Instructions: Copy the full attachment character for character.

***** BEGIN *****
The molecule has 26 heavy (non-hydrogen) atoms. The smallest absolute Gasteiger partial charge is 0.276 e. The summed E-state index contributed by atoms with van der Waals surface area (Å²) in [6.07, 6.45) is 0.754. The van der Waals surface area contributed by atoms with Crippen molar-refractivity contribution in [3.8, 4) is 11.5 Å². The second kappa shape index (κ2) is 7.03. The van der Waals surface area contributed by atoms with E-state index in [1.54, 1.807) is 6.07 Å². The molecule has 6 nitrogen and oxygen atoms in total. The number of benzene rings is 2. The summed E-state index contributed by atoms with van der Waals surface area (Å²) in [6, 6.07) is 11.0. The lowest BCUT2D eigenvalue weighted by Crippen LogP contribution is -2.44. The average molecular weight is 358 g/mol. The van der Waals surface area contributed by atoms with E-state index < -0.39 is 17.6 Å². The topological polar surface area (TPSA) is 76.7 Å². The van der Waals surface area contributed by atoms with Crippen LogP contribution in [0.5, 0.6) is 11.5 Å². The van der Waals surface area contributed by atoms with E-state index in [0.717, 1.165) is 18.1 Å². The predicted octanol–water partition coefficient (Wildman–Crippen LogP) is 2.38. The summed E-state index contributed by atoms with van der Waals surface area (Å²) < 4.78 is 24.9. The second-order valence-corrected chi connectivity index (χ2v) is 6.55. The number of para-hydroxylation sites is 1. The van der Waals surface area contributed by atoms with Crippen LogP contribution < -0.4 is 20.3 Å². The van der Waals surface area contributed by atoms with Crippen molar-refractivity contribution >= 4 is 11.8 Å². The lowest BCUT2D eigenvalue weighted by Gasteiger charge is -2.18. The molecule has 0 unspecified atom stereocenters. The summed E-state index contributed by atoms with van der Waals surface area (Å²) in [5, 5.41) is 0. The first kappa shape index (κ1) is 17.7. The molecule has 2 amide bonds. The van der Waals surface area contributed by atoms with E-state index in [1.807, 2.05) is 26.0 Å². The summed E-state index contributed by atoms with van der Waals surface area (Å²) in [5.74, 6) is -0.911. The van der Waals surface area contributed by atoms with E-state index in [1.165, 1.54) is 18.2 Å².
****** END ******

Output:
The molecule has 26 heavy (non-hydrogen) atoms. The smallest absolute Gasteiger partial charge is 0.276 e. The summed E-state index contributed by atoms with van der Waals surface area (Å²) in [6.07, 6.45) is 0.754. The van der Waals surface area contributed by atoms with Crippen molar-refractivity contribution in [3.8, 4) is 11.5 Å². The second kappa shape index (κ2) is 7.03. The van der Waals surface area contributed by atoms with E-state index in [1.54, 1.807) is 6.07 Å². The molecule has 6 nitrogen and oxygen atoms in total. The number of benzene rings is 2. The summed E-state index contributed by atoms with van der Waals surface area (Å²) in [6, 6.07) is 11.0. The lowest BCUT2D eigenvalue weighted by Crippen LogP contribution is -2.44. The average molecular weight is 358 g/mol. The van der Waals surface area contributed by atoms with E-state index < -0.39 is 17.6 Å². The topological polar surface area (TPSA) is 76.7 Å². The van der Waals surface area contributed by atoms with Crippen LogP contribution in [0.5, 0.6) is 11.5 Å². The van der Waals surface area contributed by atoms with E-state index in [0.717, 1.165) is 18.1 Å². The predicted octanol–water partition coefficient (Wildman–Crippen LogP) is 2.38. The summed E-state index contributed by atoms with van der Waals surface area (Å²) < 4.78 is 24.9. The second-order valence-corrected chi connectivity index (χ2v) is 6.55. The number of para-hydroxylation sites is 1. The van der Waals surface area contributed by atoms with Crippen LogP contribution < -0.4 is 20.3 Å². The van der Waals surface area contributed by atoms with Crippen molar-refractivity contribution >= 4 is 11.8 Å². The lowest BCUT2D eigenvalue weighted by Gasteiger charge is -2.18. The molecule has 0 unspecified atom stereocenters. The summed E-state index contributed by atoms with van der Waals surface area (Å²) in [5, 5.41) is 0. The first kappa shape index (κ1) is 17.7. The molecule has 2 amide bonds. The van der Waals surface area contributed by atoms with E-state index in [1.807, 2.05) is 26.0 Å². The summed E-state index contributed by atoms with van der Waals surface area (Å²) in [5.74, 6) is -0.911. The van der Waals surface area contributed by atoms with E-state index in [1.165, 1.54) is 18.2 Å².